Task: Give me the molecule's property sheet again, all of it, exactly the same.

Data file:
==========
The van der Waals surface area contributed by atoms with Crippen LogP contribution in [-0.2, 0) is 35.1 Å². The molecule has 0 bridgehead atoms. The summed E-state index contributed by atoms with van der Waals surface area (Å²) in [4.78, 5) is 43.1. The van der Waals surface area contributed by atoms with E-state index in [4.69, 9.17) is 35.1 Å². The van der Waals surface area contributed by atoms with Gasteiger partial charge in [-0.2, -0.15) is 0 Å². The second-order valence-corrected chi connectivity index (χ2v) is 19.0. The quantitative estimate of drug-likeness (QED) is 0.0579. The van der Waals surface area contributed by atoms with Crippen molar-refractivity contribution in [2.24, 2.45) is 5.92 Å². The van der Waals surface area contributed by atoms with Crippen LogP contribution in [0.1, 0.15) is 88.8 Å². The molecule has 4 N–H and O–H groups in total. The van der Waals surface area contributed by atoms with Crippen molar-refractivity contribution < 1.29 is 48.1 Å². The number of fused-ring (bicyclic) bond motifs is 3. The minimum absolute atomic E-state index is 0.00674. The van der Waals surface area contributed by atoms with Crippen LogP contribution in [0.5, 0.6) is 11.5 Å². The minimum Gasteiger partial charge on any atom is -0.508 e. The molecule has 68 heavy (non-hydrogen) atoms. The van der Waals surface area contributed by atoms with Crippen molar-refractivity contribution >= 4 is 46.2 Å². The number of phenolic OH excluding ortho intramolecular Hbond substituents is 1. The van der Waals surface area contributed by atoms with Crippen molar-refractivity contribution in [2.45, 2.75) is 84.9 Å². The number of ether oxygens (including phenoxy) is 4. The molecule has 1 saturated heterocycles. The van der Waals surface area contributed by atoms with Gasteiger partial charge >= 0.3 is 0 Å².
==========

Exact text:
The van der Waals surface area contributed by atoms with Crippen LogP contribution in [-0.2, 0) is 35.1 Å². The molecule has 0 bridgehead atoms. The summed E-state index contributed by atoms with van der Waals surface area (Å²) in [4.78, 5) is 43.1. The van der Waals surface area contributed by atoms with E-state index in [4.69, 9.17) is 35.1 Å². The van der Waals surface area contributed by atoms with Gasteiger partial charge in [-0.2, -0.15) is 0 Å². The second-order valence-corrected chi connectivity index (χ2v) is 19.0. The quantitative estimate of drug-likeness (QED) is 0.0579. The van der Waals surface area contributed by atoms with Crippen molar-refractivity contribution in [2.24, 2.45) is 5.92 Å². The van der Waals surface area contributed by atoms with Crippen LogP contribution in [0.1, 0.15) is 88.8 Å². The molecule has 4 N–H and O–H groups in total. The van der Waals surface area contributed by atoms with Crippen molar-refractivity contribution < 1.29 is 48.1 Å². The number of fused-ring (bicyclic) bond motifs is 3. The minimum absolute atomic E-state index is 0.00674. The van der Waals surface area contributed by atoms with Crippen LogP contribution in [0.5, 0.6) is 11.5 Å². The minimum Gasteiger partial charge on any atom is -0.508 e. The molecule has 68 heavy (non-hydrogen) atoms. The van der Waals surface area contributed by atoms with Crippen molar-refractivity contribution >= 4 is 46.2 Å². The number of phenolic OH excluding ortho intramolecular Hbond substituents is 1. The van der Waals surface area contributed by atoms with Crippen molar-refractivity contribution in [2.45, 2.75) is 84.9 Å². The number of ether oxygens (including phenoxy) is 4. The molecule has 1 saturated heterocycles. The van der Waals surface area contributed by atoms with Gasteiger partial charge >= 0.3 is 0 Å².